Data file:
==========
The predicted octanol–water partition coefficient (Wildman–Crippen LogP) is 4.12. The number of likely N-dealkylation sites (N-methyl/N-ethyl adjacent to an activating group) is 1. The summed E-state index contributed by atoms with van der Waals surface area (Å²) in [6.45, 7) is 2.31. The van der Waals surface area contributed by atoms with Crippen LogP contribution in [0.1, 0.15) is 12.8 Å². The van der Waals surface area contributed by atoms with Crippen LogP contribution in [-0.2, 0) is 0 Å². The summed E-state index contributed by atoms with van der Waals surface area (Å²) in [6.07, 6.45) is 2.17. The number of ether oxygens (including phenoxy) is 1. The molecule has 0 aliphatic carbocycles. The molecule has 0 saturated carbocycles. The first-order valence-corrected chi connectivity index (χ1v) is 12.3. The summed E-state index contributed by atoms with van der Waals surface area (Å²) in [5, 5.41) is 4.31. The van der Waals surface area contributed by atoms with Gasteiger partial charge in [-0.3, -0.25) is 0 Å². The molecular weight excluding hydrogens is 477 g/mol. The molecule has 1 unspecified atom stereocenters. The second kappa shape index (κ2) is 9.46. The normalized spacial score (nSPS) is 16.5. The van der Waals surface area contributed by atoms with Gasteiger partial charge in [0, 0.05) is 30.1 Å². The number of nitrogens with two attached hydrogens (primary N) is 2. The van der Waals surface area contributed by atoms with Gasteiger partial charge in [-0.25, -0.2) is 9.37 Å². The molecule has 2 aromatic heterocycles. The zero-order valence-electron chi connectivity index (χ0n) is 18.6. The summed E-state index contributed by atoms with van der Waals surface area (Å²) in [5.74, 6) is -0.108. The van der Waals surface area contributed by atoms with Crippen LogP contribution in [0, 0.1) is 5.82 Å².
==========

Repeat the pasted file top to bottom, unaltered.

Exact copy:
The predicted octanol–water partition coefficient (Wildman–Crippen LogP) is 4.12. The number of likely N-dealkylation sites (N-methyl/N-ethyl adjacent to an activating group) is 1. The summed E-state index contributed by atoms with van der Waals surface area (Å²) in [6.45, 7) is 2.31. The van der Waals surface area contributed by atoms with Crippen LogP contribution in [0.1, 0.15) is 12.8 Å². The van der Waals surface area contributed by atoms with Crippen LogP contribution in [-0.2, 0) is 0 Å². The summed E-state index contributed by atoms with van der Waals surface area (Å²) in [6.07, 6.45) is 2.17. The number of ether oxygens (including phenoxy) is 1. The molecule has 0 aliphatic carbocycles. The molecule has 0 saturated carbocycles. The first-order valence-corrected chi connectivity index (χ1v) is 12.3. The summed E-state index contributed by atoms with van der Waals surface area (Å²) in [5, 5.41) is 4.31. The van der Waals surface area contributed by atoms with Gasteiger partial charge in [-0.3, -0.25) is 0 Å². The molecular weight excluding hydrogens is 477 g/mol. The molecule has 1 unspecified atom stereocenters. The second kappa shape index (κ2) is 9.46. The normalized spacial score (nSPS) is 16.5. The van der Waals surface area contributed by atoms with Gasteiger partial charge in [0, 0.05) is 30.1 Å². The number of nitrogens with two attached hydrogens (primary N) is 2. The van der Waals surface area contributed by atoms with Gasteiger partial charge in [-0.25, -0.2) is 9.37 Å². The molecule has 2 aromatic heterocycles. The zero-order valence-electron chi connectivity index (χ0n) is 18.6. The summed E-state index contributed by atoms with van der Waals surface area (Å²) in [5.74, 6) is -0.108. The van der Waals surface area contributed by atoms with Crippen LogP contribution in [0, 0.1) is 5.82 Å².